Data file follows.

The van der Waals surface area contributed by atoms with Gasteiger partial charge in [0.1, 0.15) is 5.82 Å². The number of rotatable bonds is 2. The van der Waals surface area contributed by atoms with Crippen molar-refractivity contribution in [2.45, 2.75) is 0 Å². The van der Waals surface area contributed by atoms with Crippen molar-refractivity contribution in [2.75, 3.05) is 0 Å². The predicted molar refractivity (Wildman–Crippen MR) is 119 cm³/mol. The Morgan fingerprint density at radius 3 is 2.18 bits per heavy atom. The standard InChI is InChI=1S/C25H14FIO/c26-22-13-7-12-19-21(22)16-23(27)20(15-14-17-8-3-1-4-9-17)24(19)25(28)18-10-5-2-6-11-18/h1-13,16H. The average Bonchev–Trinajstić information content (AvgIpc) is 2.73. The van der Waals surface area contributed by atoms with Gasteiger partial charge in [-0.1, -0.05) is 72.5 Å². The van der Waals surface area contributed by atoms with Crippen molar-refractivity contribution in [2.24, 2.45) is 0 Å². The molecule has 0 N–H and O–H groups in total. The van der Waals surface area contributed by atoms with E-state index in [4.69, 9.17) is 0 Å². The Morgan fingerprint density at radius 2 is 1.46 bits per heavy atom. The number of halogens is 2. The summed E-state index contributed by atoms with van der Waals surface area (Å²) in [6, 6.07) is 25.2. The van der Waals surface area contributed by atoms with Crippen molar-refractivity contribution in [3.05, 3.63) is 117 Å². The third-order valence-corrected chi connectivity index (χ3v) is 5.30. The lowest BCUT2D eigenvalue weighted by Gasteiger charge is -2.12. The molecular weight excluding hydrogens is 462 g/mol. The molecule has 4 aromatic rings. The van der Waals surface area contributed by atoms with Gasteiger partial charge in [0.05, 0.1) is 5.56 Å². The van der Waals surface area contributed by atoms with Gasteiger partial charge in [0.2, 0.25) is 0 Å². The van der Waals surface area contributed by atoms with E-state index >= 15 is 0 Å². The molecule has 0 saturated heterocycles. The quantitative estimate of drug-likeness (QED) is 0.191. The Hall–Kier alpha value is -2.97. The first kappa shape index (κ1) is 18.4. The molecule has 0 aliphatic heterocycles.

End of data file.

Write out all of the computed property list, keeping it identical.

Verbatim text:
The van der Waals surface area contributed by atoms with Gasteiger partial charge in [0.1, 0.15) is 5.82 Å². The number of rotatable bonds is 2. The van der Waals surface area contributed by atoms with Crippen molar-refractivity contribution in [2.45, 2.75) is 0 Å². The van der Waals surface area contributed by atoms with Crippen molar-refractivity contribution in [2.75, 3.05) is 0 Å². The predicted molar refractivity (Wildman–Crippen MR) is 119 cm³/mol. The Morgan fingerprint density at radius 3 is 2.18 bits per heavy atom. The standard InChI is InChI=1S/C25H14FIO/c26-22-13-7-12-19-21(22)16-23(27)20(15-14-17-8-3-1-4-9-17)24(19)25(28)18-10-5-2-6-11-18/h1-13,16H. The average Bonchev–Trinajstić information content (AvgIpc) is 2.73. The van der Waals surface area contributed by atoms with Gasteiger partial charge in [-0.1, -0.05) is 72.5 Å². The van der Waals surface area contributed by atoms with Crippen molar-refractivity contribution in [2.24, 2.45) is 0 Å². The molecule has 0 N–H and O–H groups in total. The van der Waals surface area contributed by atoms with E-state index in [4.69, 9.17) is 0 Å². The Morgan fingerprint density at radius 2 is 1.46 bits per heavy atom. The number of halogens is 2. The summed E-state index contributed by atoms with van der Waals surface area (Å²) in [6, 6.07) is 25.2. The van der Waals surface area contributed by atoms with Crippen molar-refractivity contribution in [3.05, 3.63) is 117 Å². The third-order valence-corrected chi connectivity index (χ3v) is 5.30. The lowest BCUT2D eigenvalue weighted by Gasteiger charge is -2.12. The molecular weight excluding hydrogens is 462 g/mol. The molecule has 4 aromatic rings. The van der Waals surface area contributed by atoms with Gasteiger partial charge in [0.05, 0.1) is 5.56 Å². The van der Waals surface area contributed by atoms with Gasteiger partial charge in [0.2, 0.25) is 0 Å². The van der Waals surface area contributed by atoms with E-state index >= 15 is 0 Å². The molecule has 0 saturated heterocycles. The quantitative estimate of drug-likeness (QED) is 0.191. The Hall–Kier alpha value is -2.97. The first kappa shape index (κ1) is 18.4. The molecule has 0 aliphatic heterocycles.